In her Monday, Dec. 11, press briefing, Sarah Huckabee Sanders stood before the White House podium and seal and began highlighting the work of a West Virginia church to preach “what the Christmas spirit and the American spirit are all about.”
“There will be so many acts of generosity and kindness that go unnoticed this Christmas season. And that’s okay. [That] church wasn’t looking for credit and neither are so many others. But these stories are important because they remind us what the season is all about and that’s the greatest gift of all: that a savior was born.”
“I think Ms. Sanders might need a science lesson,” jokes FFRF Co-President Dan Barker. “We all know that the real reason for the season is the axial tilt of the planet.”
Barker, a former evangelical minister who now helps lead the largest freethought organization in the country, also explained that Jesus is not the reason for the season, according to the bible itself.
“The bible says Jesus was born in Palestine when the shepherds were in the fields with their flocks, which is not winter, and certainly not December,” notes Barker. “So according to the New Testament, he’s not the reason for the season.”
Ignoring axial tilt — which causes the alternation between the longest and shortest days of sunlight — Christians created a religious “reason for the season.” They wanted to convert the heathens who worshipped Sol Invictus, the unconquered sun, at the time of the Winter Solstice. So they assigned the birth of their savior to a time when the heathens were already celebrating to sell them on Christianity. Jesus’ invented December birthday was simply a tool for proselytizing.
Sanders went on to express the White House’s wish that the nation take time to enjoy the Christmas season. “Or however you may celebrate,” she added as an afterthought, a sop to inclusiveness neither she nor this White House seem committed to. After all, it is President Trump who has repeatedly promised: “We’re gonna be saying Merry Christmas.”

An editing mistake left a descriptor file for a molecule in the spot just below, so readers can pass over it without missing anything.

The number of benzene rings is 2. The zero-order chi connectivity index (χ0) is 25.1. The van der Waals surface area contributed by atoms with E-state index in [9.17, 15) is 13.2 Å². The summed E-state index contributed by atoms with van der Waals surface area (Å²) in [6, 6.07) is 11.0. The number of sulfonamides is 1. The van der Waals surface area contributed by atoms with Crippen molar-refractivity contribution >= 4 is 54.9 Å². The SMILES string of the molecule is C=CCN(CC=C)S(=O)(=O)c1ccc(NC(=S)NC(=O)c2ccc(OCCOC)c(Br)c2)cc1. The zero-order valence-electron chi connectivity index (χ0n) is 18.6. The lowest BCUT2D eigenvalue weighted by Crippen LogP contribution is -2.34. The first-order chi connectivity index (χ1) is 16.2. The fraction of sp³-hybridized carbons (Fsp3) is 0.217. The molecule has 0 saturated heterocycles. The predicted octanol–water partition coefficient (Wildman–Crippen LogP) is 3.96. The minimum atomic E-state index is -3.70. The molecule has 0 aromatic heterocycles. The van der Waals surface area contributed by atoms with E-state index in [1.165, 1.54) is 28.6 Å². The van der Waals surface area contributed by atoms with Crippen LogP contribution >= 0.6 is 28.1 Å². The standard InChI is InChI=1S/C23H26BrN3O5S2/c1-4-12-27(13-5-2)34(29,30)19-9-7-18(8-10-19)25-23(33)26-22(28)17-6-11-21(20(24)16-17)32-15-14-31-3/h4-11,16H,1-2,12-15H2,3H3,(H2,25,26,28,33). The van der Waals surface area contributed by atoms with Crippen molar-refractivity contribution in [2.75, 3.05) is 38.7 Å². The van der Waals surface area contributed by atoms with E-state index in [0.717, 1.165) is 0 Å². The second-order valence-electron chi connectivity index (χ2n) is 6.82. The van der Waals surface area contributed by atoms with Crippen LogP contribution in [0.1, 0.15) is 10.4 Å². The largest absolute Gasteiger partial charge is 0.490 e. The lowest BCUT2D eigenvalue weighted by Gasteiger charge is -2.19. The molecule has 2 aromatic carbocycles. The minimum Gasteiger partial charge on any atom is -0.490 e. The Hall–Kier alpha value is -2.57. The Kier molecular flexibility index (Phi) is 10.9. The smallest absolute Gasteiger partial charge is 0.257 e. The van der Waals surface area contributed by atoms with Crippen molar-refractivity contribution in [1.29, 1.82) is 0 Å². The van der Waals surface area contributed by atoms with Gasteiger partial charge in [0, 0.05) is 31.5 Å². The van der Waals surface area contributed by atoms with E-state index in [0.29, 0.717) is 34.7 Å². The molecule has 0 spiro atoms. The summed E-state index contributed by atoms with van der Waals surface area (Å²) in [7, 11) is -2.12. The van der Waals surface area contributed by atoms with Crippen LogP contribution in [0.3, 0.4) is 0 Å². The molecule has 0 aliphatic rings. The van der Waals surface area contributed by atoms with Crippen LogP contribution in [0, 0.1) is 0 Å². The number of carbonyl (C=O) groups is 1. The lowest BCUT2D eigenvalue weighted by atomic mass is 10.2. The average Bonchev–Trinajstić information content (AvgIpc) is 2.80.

“Sanders should be ashamed to stand in front of a podium that belongs to We the People — all the people — and parrot the religious myth of a shrinking portion of Americans,” says FFRF Co-President Annie Laurie Gaylor.
About 24 percent of the American population is nonreligious, and fully one-third are not Christian according to the latest Public Religion Research Institute study. Nearly half of millennials are not Christian.
For all of Trump’s bluster about mandating “Merry Christmas,” he can’t even control his own household. Just this morning, his advisor and daughter Ivanka tweeted, “Happy Holidays!” Of course, Ivanka converted to Judaism and saying “Merry Christmas” excludes non-Christians, which is why many corporations avoid the phrase.
The phrase “Merry Christmas” does not go back to the founding of our country. It was first used in the mid-1800s, long after our original motto, E Pluribus Unum (“From many come one”), was composed.
“Today, when we are much more ‘pluribus’ than before,” Barker points out, “saying ‘Merry Christmas’ to an increasingly diverse country is nothing more than a contemptuous ‘Go to hell, non-Christians!’ A very uncharitable remark during a season of goodwill to all.”
And Huckabee Sanders could have spotlighted the charitable work of secular Americans as well as churches. For example, FFRF’s Nonbelief Relief has — among other things — given tens of thousands of dollars to disaster relief for hurricane victims in Texas, Florida and Puerto Rico. This country belongs to all of us, not just Christians.
The so-called “War on Christmas” is fake. The real war is being waged by evangelicals who are attacking our precious American principle of religious freedom by using the power of government to force their narrow views on the rest of us.
The Freedom From Religion Foundation is a national nonprofit based in Madison, Wis., with over 30,000 members across the country. It has been working since 1978 to keep religion and government separate and educate on matters of nontheism.
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